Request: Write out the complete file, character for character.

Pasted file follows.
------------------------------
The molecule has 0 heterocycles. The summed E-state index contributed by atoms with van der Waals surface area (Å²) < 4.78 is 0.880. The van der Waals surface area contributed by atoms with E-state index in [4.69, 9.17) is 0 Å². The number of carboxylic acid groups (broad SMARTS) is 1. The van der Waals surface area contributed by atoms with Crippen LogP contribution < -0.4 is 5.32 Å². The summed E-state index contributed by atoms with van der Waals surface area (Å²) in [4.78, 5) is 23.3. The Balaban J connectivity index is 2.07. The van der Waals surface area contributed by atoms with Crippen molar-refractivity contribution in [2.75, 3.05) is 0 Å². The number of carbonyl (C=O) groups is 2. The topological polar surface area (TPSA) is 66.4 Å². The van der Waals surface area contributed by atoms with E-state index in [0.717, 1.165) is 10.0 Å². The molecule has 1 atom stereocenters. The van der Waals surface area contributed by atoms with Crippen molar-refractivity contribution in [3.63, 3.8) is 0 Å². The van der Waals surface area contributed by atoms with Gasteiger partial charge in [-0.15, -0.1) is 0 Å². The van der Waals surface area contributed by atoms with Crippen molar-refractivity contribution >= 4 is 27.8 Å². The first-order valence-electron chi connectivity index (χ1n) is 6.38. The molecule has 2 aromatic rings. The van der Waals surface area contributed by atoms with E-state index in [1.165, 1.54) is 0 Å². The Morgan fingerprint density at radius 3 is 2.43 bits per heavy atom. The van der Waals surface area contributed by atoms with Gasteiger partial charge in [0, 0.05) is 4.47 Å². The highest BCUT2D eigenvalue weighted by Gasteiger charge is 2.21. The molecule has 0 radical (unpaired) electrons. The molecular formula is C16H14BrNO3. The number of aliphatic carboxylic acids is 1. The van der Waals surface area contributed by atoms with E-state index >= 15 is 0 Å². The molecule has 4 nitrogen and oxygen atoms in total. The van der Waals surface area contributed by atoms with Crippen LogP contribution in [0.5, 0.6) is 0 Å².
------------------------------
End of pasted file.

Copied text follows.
The molecule has 0 heterocycles. The summed E-state index contributed by atoms with van der Waals surface area (Å²) < 4.78 is 0.880. The van der Waals surface area contributed by atoms with E-state index in [4.69, 9.17) is 0 Å². The number of carboxylic acid groups (broad SMARTS) is 1. The van der Waals surface area contributed by atoms with Crippen LogP contribution < -0.4 is 5.32 Å². The summed E-state index contributed by atoms with van der Waals surface area (Å²) in [4.78, 5) is 23.3. The Balaban J connectivity index is 2.07. The van der Waals surface area contributed by atoms with Crippen molar-refractivity contribution in [2.75, 3.05) is 0 Å². The number of carbonyl (C=O) groups is 2. The topological polar surface area (TPSA) is 66.4 Å². The van der Waals surface area contributed by atoms with E-state index in [0.717, 1.165) is 10.0 Å². The molecule has 1 atom stereocenters. The van der Waals surface area contributed by atoms with Crippen molar-refractivity contribution in [3.63, 3.8) is 0 Å². The van der Waals surface area contributed by atoms with Gasteiger partial charge in [-0.15, -0.1) is 0 Å². The van der Waals surface area contributed by atoms with Crippen molar-refractivity contribution >= 4 is 27.8 Å². The first-order valence-electron chi connectivity index (χ1n) is 6.38. The molecule has 2 aromatic rings. The van der Waals surface area contributed by atoms with E-state index in [1.165, 1.54) is 0 Å². The Morgan fingerprint density at radius 3 is 2.43 bits per heavy atom. The van der Waals surface area contributed by atoms with Gasteiger partial charge in [0, 0.05) is 4.47 Å². The highest BCUT2D eigenvalue weighted by Gasteiger charge is 2.21. The molecule has 0 radical (unpaired) electrons. The molecular formula is C16H14BrNO3. The number of aliphatic carboxylic acids is 1. The van der Waals surface area contributed by atoms with E-state index >= 15 is 0 Å². The molecule has 4 nitrogen and oxygen atoms in total. The van der Waals surface area contributed by atoms with Crippen LogP contribution in [0.5, 0.6) is 0 Å².